He wrestled up to 340 times a year, swiftly becoming the biggest draw in the sport, prior to the Wrestlemania and all that it spawned, and eventually grew to more than 500 lbs. But it was never his weight or his height that was the issue, but the bewitching combination of the two. He suffered from acromegaly, a rare condition which causes the body to create too much growth hormone, but in his case it meant that rather than being lanky and disproportionate like most seven footers, he was instead a bear of a man, with wrists larger than most men’s ankles. In his teens he played rugby (imagine seeing the above packing down in a scrum!) in his native France, before a chance meeting flipped him to wrestling.

The rest is history: one of the breakout stars of the WWF at its peak, the holder of the WWF Championship and the first inductee into its Hall of Fame, along with an acting career, most notably as Fezzik in The Princess Bride and an untimely death in 1993. He became a genuine multi-media superstar in the ’80s, when his Herculean stature matched up to a decade which celebrated freakishness more ardently than any other.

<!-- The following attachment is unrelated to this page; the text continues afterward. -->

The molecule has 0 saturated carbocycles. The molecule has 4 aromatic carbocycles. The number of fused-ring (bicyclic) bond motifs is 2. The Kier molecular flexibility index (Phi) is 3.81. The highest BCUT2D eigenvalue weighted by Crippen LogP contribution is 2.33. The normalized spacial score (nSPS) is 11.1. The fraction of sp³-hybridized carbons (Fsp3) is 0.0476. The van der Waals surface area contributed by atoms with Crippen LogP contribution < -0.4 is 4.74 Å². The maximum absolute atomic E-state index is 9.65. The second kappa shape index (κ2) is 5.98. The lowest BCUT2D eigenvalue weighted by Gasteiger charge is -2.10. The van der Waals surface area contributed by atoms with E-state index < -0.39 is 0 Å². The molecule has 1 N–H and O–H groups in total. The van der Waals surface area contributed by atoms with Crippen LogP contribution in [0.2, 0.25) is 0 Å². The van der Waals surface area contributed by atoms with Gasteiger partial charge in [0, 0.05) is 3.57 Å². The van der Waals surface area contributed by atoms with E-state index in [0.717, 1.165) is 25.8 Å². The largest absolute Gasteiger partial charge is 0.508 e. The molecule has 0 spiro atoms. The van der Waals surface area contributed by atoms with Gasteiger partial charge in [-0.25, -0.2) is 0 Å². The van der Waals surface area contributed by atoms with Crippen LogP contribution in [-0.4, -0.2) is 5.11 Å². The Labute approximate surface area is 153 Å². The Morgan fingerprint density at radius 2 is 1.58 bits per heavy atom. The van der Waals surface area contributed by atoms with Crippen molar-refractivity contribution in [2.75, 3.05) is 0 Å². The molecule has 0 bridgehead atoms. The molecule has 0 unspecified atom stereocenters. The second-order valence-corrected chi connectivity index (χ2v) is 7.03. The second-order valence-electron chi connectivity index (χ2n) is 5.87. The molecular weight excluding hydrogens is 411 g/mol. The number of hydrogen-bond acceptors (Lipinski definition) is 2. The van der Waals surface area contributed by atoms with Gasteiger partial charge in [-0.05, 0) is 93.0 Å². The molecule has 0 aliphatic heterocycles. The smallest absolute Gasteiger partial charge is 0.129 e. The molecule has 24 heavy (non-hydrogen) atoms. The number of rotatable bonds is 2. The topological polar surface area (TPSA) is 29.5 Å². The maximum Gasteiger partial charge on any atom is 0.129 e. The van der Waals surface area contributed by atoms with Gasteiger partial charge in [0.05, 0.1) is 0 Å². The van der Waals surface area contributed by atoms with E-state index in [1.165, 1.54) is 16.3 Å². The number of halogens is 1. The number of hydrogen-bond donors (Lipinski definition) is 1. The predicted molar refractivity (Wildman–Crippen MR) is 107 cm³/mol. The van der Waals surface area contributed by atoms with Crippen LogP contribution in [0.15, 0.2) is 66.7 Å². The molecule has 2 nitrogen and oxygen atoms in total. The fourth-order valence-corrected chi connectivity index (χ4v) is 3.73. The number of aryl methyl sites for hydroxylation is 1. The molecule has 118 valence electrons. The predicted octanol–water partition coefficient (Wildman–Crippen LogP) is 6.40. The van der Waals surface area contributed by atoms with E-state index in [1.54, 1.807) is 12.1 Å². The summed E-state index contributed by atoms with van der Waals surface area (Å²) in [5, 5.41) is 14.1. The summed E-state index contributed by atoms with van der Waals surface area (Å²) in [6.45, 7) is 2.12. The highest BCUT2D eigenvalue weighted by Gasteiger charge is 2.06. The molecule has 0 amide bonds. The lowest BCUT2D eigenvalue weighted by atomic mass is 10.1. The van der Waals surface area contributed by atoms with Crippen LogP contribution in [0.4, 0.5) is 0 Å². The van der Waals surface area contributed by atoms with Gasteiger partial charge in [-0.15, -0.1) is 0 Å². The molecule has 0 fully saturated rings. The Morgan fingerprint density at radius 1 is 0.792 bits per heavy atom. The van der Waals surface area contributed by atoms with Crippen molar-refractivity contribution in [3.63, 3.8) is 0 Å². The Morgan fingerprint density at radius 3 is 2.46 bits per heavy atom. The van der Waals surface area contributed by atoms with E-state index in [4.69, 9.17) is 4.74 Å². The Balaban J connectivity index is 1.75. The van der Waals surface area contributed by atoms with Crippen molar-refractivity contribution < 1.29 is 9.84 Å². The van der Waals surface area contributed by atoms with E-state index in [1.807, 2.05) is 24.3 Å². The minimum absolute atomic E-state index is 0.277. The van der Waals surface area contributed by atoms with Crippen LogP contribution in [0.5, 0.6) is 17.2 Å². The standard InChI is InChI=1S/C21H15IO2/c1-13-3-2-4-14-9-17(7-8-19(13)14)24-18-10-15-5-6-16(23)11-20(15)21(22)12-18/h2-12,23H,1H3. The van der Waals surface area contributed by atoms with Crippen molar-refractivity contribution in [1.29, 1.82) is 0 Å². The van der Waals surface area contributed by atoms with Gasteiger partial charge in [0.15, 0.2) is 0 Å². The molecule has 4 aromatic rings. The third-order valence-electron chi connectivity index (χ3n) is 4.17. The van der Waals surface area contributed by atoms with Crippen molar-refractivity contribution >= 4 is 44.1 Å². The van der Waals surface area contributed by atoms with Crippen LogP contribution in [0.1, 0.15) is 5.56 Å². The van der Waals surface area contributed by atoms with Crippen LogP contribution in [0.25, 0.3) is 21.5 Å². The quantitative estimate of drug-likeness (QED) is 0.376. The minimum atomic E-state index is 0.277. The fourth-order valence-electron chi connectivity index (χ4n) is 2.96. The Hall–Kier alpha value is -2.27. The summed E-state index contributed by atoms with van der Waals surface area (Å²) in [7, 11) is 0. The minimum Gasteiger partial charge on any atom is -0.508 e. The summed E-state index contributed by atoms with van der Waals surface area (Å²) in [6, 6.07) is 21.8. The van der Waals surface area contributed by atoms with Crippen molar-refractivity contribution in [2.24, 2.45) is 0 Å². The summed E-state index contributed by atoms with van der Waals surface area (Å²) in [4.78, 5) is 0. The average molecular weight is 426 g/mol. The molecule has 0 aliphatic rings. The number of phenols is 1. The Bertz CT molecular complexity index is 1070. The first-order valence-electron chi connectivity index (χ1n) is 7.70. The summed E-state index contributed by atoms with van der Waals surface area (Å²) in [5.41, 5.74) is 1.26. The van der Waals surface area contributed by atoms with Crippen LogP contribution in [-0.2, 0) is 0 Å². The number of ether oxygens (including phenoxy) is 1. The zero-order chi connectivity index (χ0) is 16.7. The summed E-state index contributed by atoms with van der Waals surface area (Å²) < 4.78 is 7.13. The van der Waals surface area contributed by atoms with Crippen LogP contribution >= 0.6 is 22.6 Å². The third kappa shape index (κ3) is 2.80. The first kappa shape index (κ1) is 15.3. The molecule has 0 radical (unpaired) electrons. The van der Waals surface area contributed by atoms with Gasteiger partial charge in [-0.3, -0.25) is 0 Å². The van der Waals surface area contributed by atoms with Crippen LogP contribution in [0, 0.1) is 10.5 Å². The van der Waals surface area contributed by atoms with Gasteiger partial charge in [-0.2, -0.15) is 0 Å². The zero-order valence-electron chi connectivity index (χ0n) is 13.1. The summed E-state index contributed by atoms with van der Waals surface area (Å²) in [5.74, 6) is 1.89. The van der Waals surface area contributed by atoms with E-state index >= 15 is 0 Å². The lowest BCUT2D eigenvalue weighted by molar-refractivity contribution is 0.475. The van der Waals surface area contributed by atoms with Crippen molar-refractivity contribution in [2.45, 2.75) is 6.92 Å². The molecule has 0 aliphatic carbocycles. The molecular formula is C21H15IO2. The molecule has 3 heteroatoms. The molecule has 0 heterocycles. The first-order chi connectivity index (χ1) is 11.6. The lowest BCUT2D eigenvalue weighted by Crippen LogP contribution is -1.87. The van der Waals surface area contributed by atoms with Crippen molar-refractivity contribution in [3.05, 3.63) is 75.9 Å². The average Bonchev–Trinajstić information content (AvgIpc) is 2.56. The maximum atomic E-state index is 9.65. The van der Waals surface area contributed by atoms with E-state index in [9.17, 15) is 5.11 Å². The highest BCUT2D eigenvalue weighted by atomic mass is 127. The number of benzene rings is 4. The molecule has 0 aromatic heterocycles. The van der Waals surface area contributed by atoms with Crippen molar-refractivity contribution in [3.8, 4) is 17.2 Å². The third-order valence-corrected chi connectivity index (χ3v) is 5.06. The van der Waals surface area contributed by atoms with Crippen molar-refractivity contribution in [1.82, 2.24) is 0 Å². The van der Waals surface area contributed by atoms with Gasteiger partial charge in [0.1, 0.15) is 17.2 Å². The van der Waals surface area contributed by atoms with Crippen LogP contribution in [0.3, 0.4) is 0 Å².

In the 1976, though, professional show wrestling was still brushing off carnival dirt, and remained a passionately regionalised phenomenon, without much in the way of national stars to unify its fanbase. So any gimmick it could use to get on network TV was fair game. Which explains why when promoters put together a bill to settle, once-and-for-all, whether boxing or wrestling was the superior fighting discipline, the wrestlers practically bit the pugilist’s hands off to get in the ring.